The investigations will help us determine where in the study area the final 40 – 60 metre wide rail corridor will go.

To learn more about the full range of our studies, please see the Environmental Field Studies fact sheet.

Community consultation

ARTC is continuing community consultation on the Narromine to Narrabri Inland Rail project as we work towards determining the rail corridor.

Community consultation is vital to the success of Inland Rail and we welcome your participation. We are committed to working with communities and stakeholders to get your feedback which will help us with further planning.

Inland Rail has been working with NSW Farmers over a number of months to address a wide range of their questions and issues relating to Inland Rail, particularly in the Narromine to Narrabri project section. Please read the consolidated response document with covering letter sent to NSW Farmers on 24 October 2018.

In due course you will have the opportunity to meet with members of the project team in person at one of our information sessions. Keep an eye out in your local newspaper, or register with us now to keep up to date.

Community Consultative Committee

ARTC is currently setting up a Community Consultative Committee for the N2N project. Three groups will be established, one each for the areas generally around Narromine, Gilgandra and Narrabri.

Nominations for committee members have closed and are being considered.

To apply or find out more about the committees or the nomination process, visit our Community Consultative Committee page.

Community consultative committees are a forum where Inland Rail information can be shared between the project team and the community, topics of interest discussed, and issues and concerns addressed. The committees ensure that engagement occurs at all stages of a project and allows community representatives to share their knowledge and experiences on key issues.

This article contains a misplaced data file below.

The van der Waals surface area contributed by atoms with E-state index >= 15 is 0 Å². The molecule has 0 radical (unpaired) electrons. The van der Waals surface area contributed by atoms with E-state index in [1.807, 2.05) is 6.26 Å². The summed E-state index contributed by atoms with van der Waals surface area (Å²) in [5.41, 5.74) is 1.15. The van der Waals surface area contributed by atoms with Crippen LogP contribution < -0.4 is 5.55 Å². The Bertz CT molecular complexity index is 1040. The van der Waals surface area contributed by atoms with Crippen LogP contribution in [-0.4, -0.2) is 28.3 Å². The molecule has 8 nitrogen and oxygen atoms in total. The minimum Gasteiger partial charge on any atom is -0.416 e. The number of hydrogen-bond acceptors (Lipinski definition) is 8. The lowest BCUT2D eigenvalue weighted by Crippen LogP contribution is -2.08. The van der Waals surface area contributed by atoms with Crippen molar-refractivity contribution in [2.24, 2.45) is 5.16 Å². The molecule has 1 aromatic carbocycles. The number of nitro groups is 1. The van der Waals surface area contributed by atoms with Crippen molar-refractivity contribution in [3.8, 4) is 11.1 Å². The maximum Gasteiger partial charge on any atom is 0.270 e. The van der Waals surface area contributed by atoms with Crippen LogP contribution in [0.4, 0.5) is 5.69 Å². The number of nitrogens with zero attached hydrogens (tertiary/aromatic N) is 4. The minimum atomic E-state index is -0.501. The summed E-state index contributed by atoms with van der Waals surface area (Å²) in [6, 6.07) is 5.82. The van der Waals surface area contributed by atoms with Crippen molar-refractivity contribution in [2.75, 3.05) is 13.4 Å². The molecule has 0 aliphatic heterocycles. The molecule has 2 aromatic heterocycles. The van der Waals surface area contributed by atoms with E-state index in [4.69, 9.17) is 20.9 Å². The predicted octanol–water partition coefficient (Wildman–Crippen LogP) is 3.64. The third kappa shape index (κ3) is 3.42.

Contact us

You can have your questions answered about the project by contacting us directly, or asking us a question.

Narromine to Narrabri (N2N) is one of 13 projects that completes the Inland Rail and comprises approximately 300km of new track. It is the longest project within Inland Rail.

This new track will reduce transit times and complete one of the missing freight rail links between Melbourne, Adelaide, Perth and Brisbane.

The alignment

In November 2017, the Australian Government confirmed the preferred study area for the N2N section of Inland Rail. This decision followed an analysis of corridor options, with the chosen preferred study area presenting the strongest benefits for industry and the community.

For more information on the N2N study area, including details on the process by which the study area was determined, please view the Narromine to Narrabri Options Report.

Progress

In December 2017, the project team held community information meetings to discuss the route selection process, the next phase of design and the timeframes to determine the rail corridor.

The project is now in what’s called the Project Feasibility stage. During this stage we will carry out a series of investigations to help us understand any technical challenges and opportunities. Community meetings and drop-in sessions held in September 2018 brought landowners and businesses in the area up to date on what’s happening with the N2N project - view slides presentation for more info.

Environment planning and approvals

In July we lodged a State Significant Infrastructure (SSI) application and a Scoping Report with the Department of Planning and Environment (DP&E) for the N2N project. The Scoping Report is a high-level, preliminary assessment used to guide the project’s environmental assessment requirements which will be issued to ARTC by DP&E. This includes consideration of property and community impacts.

In September 2018 we received the Secretary’s Environmental Assessment Requirements (SEARs) from DP&E in response to the SSI application. The SEARs outline the environmental impact assessment process that ARTC must follow, as well as specific environmental assessment requirements. This includes requirements for consultation across the project.